At Rocky Mountain Cancer Centers, we feel that knowledge is your first line of defense against gynecologic cancer. We encourage you to learn more about it by reading through this list of common questions and answers.
Gynecologic cancer is a group of cancers that affect the tissue and organs of the female reproductive system. There are five main types of gynecologic cancers–each of which are named after the organ it originated in. They include:
Causes, risk factors, and symptoms vary among the different types of cancer, making each gynecologic cancer unique as you are. One commonality, however, is that when gynecologic cancers are found early, treatment is most effective.
Unfortunately, all women are at risk for developing gynecologic cancer— and that risk increases with age. However, this does not mean that you will develop one of these cancers. In general, different cancers have different risk factors. With that said, there are some common risk factors they share.
It’s important to remember that many women with one or more risk factors never develop gynecologic cancer–and although there is no proven way to completely prevent these diseases, there may be steps you can take to lower your cancer risk.
Talk with your doctor if you have concerns about your personal risk of developing any type of gynecologic cancer. If you have a family history that includes ovarian, breast, endometrial or colon cancers, genetic testing may be a good option for you.
We encourage you to talk with Rocky Mountain Cancer Centers’ team of genetic counselors to learn more about testing and counseling available.
Understanding the symptoms of gynecologic cancer can help you be aware of early warning signs. Below is a broad list that covers some symptoms you should be aware of:
Again, this is just a broad list of common symptoms. The American Cancer Society has additional information regarding specific symptoms related to ovarian cancer, cervical cancer, endometrial cancer, vulvar cancer, and vaginal cancer.
If you experience one or more of these symptoms for more than a month, we highly recommend that you schedule an appointment with your gynecologist. It’s also important to regularly visit your gynecologist for an exam, even if symptoms are not present.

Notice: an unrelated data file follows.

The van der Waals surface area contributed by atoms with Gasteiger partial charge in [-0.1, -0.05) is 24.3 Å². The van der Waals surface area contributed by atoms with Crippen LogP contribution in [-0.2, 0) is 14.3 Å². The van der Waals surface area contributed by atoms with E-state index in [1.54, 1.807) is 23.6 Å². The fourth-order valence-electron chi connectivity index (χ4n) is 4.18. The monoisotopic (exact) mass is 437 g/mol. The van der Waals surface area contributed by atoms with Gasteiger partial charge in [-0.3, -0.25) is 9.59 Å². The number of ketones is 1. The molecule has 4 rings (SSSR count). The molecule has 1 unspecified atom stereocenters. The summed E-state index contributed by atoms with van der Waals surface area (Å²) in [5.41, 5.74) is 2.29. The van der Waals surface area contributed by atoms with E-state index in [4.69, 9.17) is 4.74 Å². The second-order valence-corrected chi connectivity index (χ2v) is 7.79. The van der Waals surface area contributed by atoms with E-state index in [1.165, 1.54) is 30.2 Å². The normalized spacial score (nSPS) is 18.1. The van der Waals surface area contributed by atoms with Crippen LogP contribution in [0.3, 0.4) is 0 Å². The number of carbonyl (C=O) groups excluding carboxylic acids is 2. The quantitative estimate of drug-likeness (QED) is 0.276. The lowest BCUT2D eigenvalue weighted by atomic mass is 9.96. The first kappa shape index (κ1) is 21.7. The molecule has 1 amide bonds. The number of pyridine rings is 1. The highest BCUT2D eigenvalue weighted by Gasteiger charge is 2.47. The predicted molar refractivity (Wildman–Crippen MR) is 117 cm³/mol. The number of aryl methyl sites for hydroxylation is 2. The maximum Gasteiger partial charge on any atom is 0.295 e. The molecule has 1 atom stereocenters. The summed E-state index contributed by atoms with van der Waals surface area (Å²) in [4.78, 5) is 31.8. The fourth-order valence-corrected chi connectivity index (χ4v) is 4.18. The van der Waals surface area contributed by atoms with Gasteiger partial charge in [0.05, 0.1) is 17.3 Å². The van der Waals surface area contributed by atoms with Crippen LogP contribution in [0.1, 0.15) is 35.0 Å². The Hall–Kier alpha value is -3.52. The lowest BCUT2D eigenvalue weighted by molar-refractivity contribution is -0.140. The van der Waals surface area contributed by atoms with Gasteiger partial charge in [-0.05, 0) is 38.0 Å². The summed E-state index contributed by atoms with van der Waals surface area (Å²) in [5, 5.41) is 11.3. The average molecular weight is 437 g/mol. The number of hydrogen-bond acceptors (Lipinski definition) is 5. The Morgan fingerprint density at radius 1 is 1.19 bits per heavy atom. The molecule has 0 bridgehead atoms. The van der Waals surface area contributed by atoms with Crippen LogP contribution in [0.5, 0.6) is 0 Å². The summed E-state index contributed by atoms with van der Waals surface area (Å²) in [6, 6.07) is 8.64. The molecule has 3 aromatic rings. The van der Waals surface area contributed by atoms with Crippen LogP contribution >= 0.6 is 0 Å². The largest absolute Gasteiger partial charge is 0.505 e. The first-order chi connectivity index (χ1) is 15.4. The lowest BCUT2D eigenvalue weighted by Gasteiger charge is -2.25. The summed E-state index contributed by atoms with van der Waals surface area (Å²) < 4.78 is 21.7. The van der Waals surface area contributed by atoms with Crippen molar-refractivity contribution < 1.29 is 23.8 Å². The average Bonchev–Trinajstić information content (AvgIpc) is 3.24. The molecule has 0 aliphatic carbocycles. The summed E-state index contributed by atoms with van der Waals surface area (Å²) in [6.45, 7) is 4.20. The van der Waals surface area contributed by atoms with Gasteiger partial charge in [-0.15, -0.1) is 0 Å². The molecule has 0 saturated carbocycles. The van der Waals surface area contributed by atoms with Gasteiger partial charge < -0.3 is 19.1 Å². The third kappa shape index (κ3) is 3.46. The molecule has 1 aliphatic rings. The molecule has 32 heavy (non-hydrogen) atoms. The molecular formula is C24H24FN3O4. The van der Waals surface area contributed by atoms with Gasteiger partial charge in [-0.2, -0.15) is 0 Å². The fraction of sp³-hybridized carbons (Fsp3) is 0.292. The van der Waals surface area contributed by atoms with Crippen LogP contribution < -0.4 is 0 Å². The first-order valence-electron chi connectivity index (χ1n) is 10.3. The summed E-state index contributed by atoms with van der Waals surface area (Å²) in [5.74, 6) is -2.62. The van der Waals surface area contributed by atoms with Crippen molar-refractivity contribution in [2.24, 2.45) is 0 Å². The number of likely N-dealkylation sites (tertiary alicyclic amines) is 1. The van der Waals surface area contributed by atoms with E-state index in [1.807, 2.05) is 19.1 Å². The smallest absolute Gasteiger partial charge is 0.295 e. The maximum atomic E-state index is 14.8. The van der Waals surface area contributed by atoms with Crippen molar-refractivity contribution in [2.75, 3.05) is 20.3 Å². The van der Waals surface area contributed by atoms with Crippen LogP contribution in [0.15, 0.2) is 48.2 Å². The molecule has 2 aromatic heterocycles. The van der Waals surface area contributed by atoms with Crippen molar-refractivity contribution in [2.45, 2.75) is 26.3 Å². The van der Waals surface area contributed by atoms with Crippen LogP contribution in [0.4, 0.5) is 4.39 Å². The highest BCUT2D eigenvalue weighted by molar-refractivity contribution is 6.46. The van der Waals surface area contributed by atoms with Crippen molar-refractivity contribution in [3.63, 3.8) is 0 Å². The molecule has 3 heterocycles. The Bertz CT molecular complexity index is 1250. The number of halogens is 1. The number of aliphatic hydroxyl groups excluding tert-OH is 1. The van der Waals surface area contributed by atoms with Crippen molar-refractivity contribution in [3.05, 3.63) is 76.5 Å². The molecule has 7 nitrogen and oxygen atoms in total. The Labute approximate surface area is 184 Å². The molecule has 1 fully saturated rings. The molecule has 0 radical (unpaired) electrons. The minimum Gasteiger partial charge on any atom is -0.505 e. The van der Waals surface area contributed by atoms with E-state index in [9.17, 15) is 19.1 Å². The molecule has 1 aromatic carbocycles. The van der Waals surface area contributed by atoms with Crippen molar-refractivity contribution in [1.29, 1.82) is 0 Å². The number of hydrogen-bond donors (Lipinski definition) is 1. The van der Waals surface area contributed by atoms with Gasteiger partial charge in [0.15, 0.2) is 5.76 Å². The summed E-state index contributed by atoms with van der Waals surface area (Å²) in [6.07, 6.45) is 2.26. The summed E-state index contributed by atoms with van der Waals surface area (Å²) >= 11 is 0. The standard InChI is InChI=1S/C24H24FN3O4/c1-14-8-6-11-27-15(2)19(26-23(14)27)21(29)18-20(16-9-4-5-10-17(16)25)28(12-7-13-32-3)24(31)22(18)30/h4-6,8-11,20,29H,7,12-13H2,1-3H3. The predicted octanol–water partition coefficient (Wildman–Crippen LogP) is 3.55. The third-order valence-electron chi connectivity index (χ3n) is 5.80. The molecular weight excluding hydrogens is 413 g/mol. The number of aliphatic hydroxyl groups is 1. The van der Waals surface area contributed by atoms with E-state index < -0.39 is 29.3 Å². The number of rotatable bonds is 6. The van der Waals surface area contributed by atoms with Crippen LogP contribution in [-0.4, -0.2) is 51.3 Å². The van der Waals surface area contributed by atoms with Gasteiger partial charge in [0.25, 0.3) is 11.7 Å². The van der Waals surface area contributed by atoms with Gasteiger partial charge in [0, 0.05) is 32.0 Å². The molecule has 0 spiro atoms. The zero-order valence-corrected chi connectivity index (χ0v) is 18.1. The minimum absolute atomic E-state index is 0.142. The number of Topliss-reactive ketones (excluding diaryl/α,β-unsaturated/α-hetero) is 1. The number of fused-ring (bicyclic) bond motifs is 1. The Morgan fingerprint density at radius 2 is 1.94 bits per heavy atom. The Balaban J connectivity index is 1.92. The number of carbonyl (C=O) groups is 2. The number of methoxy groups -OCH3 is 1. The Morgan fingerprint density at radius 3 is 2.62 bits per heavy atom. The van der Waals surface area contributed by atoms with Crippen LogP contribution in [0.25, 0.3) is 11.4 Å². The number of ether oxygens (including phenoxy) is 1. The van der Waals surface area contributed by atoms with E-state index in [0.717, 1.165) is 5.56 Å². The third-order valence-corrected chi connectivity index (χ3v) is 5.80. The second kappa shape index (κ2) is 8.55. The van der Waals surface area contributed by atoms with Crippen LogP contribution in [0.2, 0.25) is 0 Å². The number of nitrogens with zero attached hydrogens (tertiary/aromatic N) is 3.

Establishing a relationship with your doctor that includes open dialogue provides you with the opportunity to learn specific information regarding gynecologic cancers. Some questions you may consider asking include:
A treatment plan for gynecologic cancers is as unique as the woman for whom it is designed for and will depend upon a variety of factors, including the type and stage of cancer. The first step, however, almost always includes surgery. Other parts of the regimen may also include chemotherapy and/or radiation therapy. Because of the complexity of gynecologic cancers there are many pieces to the treatment puzzle. Dr. Donato, our Gynecologic Oncology Surgeon, will work closely with the medical oncologists and radiation oncologists at Rocky Mountain Cancer Centers to ensure you receive the most complete and thorough care.
Most non-cancerous medical conditions of the female reproductive system are not serious and in many cases will resolve themselves or can be treated therapeutically. In some instances surgical intervention is required.
When seeking surgical options for the treatment of complex fibroids, ovarian cysts, a pelvic mass or other GYN non-cancerous conditions it is important to put your health in the hands of an experienced surgeon. Dr. Donato performs a high volume of cases, sees a wide range of case types and is both board-certified and fellowship-trained. Gynecological surgery is the only surgery he does and he is focused on options that facilitate optimal care, rapid recovery, and the patient’s fertility. Robotic-assisted surgery can be utilized for many of these conditions with less surgical trauma and quicker recovery.